2 hours ago

"The Obama administration on Tuesday called on U.S. states to ban agreements prohibiting many workers from moving to their employers’ rivals, saying it would lead to a more competitive labor market and faster wage growth. The administration said so-called non-compete agreements interfere with worker mobility and states should consider barring companies from requiring low-wage workers and other employees who are not privy to trade secrets or other special circumstances to sign them."

House Investigators Already Sharpening Their Spears for Clinton
3 hours ago

House Oversight Committee Chairman Jason Chaffetz plans to spend "years, come January, probing the record of a President Hillary Clinton." Chaffetz told the Washington Post: “It’s a target-rich environment. Even before we get to Day One, we’ve got two years’ worth of material already lined up. She has four years of history at the State Department, and it ain’t good.”

No Lobbying Clinton’s Transition Team
6 hours ago

Hillary Clinton's transition team has in place strict rules to limit the influence that lobbyists could have "in crafting the nominee’s policy agenda." The move makes it unlikely, at least for now, that Clinton would overturn Obama's executive order limiting the role that lobbyists play in government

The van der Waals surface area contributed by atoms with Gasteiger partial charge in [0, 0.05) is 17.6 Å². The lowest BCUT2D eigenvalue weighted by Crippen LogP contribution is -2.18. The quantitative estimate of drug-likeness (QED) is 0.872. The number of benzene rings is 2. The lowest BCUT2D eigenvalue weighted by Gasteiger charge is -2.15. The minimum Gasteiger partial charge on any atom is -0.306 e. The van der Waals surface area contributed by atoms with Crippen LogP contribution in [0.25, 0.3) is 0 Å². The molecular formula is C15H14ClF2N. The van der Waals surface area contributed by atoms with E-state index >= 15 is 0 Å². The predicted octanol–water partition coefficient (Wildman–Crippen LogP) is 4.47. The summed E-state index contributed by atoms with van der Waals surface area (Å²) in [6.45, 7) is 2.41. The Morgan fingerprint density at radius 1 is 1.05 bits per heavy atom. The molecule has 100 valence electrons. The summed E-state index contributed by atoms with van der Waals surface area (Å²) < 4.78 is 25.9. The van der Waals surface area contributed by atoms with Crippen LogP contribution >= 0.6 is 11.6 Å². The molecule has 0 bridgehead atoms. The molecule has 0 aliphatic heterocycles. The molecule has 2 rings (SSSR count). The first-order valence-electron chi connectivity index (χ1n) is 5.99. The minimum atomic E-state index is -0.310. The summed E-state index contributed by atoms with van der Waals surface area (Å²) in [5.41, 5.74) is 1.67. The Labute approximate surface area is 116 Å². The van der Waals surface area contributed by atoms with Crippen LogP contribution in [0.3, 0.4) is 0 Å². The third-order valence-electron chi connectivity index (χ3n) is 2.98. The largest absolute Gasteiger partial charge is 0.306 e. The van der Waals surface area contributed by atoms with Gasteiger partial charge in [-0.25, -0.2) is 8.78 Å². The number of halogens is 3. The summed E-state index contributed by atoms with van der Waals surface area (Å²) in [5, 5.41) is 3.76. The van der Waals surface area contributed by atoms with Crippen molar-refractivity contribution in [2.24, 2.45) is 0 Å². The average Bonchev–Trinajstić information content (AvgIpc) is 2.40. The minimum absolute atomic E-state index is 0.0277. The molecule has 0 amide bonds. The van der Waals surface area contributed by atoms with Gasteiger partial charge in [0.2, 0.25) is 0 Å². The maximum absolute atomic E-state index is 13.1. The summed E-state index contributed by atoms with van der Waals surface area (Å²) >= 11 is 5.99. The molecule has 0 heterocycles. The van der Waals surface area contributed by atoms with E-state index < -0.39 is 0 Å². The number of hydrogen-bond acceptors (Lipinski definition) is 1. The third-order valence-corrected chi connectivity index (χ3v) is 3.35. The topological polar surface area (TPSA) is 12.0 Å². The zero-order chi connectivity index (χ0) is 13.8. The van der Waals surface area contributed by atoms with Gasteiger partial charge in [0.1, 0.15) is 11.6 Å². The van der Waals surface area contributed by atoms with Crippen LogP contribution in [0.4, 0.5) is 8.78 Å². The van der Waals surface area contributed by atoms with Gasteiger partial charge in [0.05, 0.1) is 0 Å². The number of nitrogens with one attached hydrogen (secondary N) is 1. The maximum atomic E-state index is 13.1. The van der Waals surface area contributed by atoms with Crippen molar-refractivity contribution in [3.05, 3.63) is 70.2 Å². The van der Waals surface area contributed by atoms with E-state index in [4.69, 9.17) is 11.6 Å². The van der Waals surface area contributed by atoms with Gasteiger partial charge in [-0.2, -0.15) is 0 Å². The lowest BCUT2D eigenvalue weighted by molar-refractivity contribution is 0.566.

Federal Government Employees Giving Money to Clinton
6 hours ago

Federal employees from 14 agencies have given nearly $2 million in campaign donations in the presidential race thus far, and 95 percent of the donations, totaling $1.9 million, have been to the Clinton campaign. Employees at the State Department, which Clinton lead for four years, has given 99 percent of its donations to the Democratic nominee.


Welcome to National Journal!

You are currently accessing National Journal from IP access. Please login to access this feature. If you have any questions, please contact your Dedicated Advisor.